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sirlemonhead

General directx queries(static buffers, transforms)

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Just a few questions on things i'm a little unsure of.. When people refer to using static buffers, do they mean loading all static level geometry into a VB, and then for each frame just applying transformations to it, rather than having to rewrite vertex data? This makes sense to me, but I'm not sure how much you actually put into a static buffer. Surely the entire level isn't loaded in? but then how do you control when additional level geometry is loaded into the static buffer? ie, if you load your first half of the level, are you supposed to check when the player reaches the second half, and then load it? 2) Are stuff like destructable models, elevators, doors and other such things then put into dynamic vertex buffers? 3) Does each individual object have its own model->world transform matrix that changes per frame? for going from world to view, is there only one matrix, and likewise for view to screen/projection? 4) Is it possible to perform one of these transforms in software, and the rest on the GPU? ie transform from model to world on the CPU and then let the GPU do the rest? 5) Are there any matrix multiplication or manipulation functions available in directx that could be 'plugged' into pre T&L code that could perform these functions on the GPU without having to do Set Transform and whatnot? ie, offloading some of the software T&L process to the GPU without going the whole hog..do some transformations on the GPU but still use pretransformed vertex data with DX (the XYZRHW) That's all I can think of at the moment. If anyone could answer some or all of these, that'd be cool :)

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Quote:
Original post by sirlemonhead

When people refer to using static buffers, do they mean loading all static level geometry into a VB, and then for each frame just applying transformations to it, rather than having to rewrite vertex data?



Well it doesn't mean necessarily loading everything into a single VB, but it does mean that you're not modifying the vertex data once it's in a VB.

Quote:
Original post by sirlemonhead

This makes sense to me, but I'm not sure how much you actually put into a static buffer. Surely the entire level isn't loaded in? but then how do you control when additional level geometry is loaded into the static buffer?
ie, if you load your first half of the level, are you supposed to check when the player reaches the second half, and then load it?



You're probably not going to be using a single vertex buffer for anything but trivial situations. A single vertex buffer for all static geometry could be huge, and won't be good for performance. Plus you usually need to maintain the ability to cull out portions of the geometry that aren't visible, which is hard to do if you have everything in one giant buffer. How you split up your geometry and when you load more will very much depend on your engine architecture, what you're loading, what the level looks like, how quickly you move through it, etc.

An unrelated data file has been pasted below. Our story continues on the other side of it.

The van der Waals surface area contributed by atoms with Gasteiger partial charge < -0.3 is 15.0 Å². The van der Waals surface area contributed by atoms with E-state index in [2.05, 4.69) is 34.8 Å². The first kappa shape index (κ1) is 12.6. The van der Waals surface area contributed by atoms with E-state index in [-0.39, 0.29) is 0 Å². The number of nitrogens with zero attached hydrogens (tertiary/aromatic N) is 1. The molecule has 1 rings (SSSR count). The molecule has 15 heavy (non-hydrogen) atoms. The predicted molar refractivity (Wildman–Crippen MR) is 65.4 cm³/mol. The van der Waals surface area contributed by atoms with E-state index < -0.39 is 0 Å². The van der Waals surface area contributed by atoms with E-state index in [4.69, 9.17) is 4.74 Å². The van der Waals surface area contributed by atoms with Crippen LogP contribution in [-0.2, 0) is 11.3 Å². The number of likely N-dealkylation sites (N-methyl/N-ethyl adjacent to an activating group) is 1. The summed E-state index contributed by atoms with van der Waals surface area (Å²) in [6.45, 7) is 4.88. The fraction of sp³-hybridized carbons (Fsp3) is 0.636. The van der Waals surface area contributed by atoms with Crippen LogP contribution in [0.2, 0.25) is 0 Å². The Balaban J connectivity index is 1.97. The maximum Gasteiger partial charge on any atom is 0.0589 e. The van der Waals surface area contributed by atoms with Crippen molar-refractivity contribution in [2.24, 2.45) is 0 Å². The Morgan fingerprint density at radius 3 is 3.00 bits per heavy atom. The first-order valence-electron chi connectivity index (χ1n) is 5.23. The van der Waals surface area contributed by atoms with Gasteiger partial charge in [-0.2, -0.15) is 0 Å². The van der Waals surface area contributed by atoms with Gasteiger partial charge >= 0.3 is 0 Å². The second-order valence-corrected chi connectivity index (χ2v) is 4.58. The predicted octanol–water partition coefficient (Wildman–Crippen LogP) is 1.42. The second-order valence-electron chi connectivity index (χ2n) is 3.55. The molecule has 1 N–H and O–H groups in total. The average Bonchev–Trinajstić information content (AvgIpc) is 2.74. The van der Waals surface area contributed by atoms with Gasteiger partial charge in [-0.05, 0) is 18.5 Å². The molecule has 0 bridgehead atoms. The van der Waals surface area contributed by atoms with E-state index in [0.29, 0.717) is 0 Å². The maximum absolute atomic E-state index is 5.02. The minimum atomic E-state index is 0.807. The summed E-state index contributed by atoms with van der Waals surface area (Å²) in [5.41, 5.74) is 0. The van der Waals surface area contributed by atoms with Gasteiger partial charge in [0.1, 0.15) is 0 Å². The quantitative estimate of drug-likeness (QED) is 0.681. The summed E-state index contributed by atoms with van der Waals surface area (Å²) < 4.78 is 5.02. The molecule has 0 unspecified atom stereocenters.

Quote:
Original post by sirlemonhead

2) Are stuff like destructable models, elevators, doors and other such things then put into dynamic vertex buffers?



Probably, it depends on how these things are implemented.


Quote:
Original post by sirlemonhead

3) Does each individual object have its own model->world transform matrix that changes per frame? for going from world to view, is there only one matrix, and likewise for view to screen/projection?



Usually this is the case. However there are many reasons to have multiple view and projection matrices, which include shadow maps and reflection maps.

Quote:
Original post by sirlemonhead

4) Is it possible to perform one of these transforms in software, and the rest on the GPU? ie transform from model to world on the CPU and then let the GPU do the rest?



Sure, if you really want to. Just set the corresponding transform matrix to identity. But it means you would have to store the post-transformation vertices in a vertex buffer, which means using a dynamic VB. Keep in mind that when you use a vertex shader, calculations that will come out the same for every vertex are "pulled out" and performed on the CPU as a pre-shader.


Quote:
Original post by sirlemonhead

5) Are there any matrix multiplication or manipulation functions available in directx that could be 'plugged' into pre T&L code that could perform these functions on the GPU without having to do Set Transform and whatnot?



Not really, this is pretty much exactly what a vertex shader is for.

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So how is static level data generally handled? multiple static buffers? What's the standard approach to easily cull unseeable polygons?

Cheers for the answers :)

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